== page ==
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3 Rules to Remember In Direct Examination

The 3 Rules of Excellence in Direct Examination
It’s been said that  building a successful case is like carefully piecing together a mosaic using facts. The purpose of direct examination is to elicit from your witness the

mosiac1evidence you need to satisfy the elements of your case.[1]  It is not merely a gesture in a general direction, but rather a carefully laid out course of action.  These three rules will improve the effectiveness of your direct examination.

Rule #1. Remember the trier of fact is only human.[2]  Humans crave logic.  We need things to make sense. You don’t want the trier of fact expending energy or attention trying to understand your version of the facts.  Remember humans create pictures in our minds, a skilled advocate has the ability to place their “picture” of the case, before the trier of fact.  Your questions should guide both your witness and the trier of fact through the relevant “who, what, where, why, when and how” of your case.  Ask questions that allow your witness’s answers to reconstruct a logical picture as detailed and as vivid as possible.

Rule #2. Remember your witness is only human.  Our ability to perform tasks (including recall!) diminishes under stress.  To avoid this pitfall prepare your witness factually, as well as emotionally.  Explain to them the bigger picture of the case and their role, specifically their evidence which needs to be heard by the trier of fact.  Ask your witness the questions you intend to ask, beginning with introductory questions such as—name, age, address.  This is important as it allows the witness to recall and answer confidently, helping to build their confidence level and to reduce any nervousness.[3]  Finally, encourage your witness.  Both encouragement and preparedness will lead to a better performance.

Rule #3. Remember how humans remember.  Arrange your questions in an order that tells the story, but not necessarily in chronological order.  Huh?  Although this approach might seem counter-intuitive, let me ask you this:  Have you ever been into a car accident?  When you retold the incident, did you ever begin with what you ate for breakfast that morning?  Unlikely.  You probably began at the event itself,  “ I got hit by another car on my way home!”  Then you went back and filled in the details.  When you present your witness’s version of the facts through questioning in this chronology, you take advantage of the principles of primacy and recency which states people (even judges) have a tendency to focus more closely on what is presented first and last.[4]   Your questions should encourage your witness to begin with the incident, followed by a chronological explanation of the facts leading up to the incident.  This way the trier of fact will have heard what may be the most important part of the testimony, a second time and will remember the key facts that much better throughout the trial and in closing arguments.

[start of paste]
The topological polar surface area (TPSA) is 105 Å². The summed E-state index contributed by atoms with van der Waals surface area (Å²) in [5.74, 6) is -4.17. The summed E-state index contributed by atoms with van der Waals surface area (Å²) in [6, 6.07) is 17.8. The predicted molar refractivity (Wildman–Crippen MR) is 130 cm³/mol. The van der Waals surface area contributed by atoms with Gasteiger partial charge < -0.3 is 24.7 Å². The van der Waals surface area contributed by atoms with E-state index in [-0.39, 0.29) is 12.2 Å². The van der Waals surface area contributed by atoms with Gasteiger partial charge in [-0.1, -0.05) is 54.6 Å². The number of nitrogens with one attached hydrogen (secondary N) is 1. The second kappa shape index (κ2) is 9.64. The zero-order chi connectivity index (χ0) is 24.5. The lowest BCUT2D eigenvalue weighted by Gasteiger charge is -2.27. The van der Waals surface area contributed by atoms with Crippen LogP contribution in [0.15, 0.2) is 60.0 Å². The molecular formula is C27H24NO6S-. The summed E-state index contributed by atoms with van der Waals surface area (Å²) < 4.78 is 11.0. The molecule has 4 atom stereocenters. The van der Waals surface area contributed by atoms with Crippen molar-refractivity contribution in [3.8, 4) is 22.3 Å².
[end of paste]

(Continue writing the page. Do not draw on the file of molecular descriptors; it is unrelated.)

These three rules can aid in helping you to build the “fact” mosaic of your case, a very important picture for you as the advocate, but even more so for your client.

Kevin Sambrano is a human rights paralegal practicing in Toronto. Do you have a human rights issue we can help you with? Contact Sambrano Legal today at 647 860 8339 or through the contact link for a free consultation. Or you may visit

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[1] Arlene Blatt and JoAn Kurtz, Advocacy for Paralegals, Edmond Montgomery Publications 2009 p. 49

[2] J. Alexander Tanford, The Trial Process: Law, Tactics and Ethic.4th ed., (LexisNexis, 2002). p. 201

[3] Ibid., p. 218

[4] Faculty, Criminal Law Department, The Judge Advocate General’s School, The Art of Trial Advocacy July 1998, The Army Lawyer  • DA PAM 27-50-308

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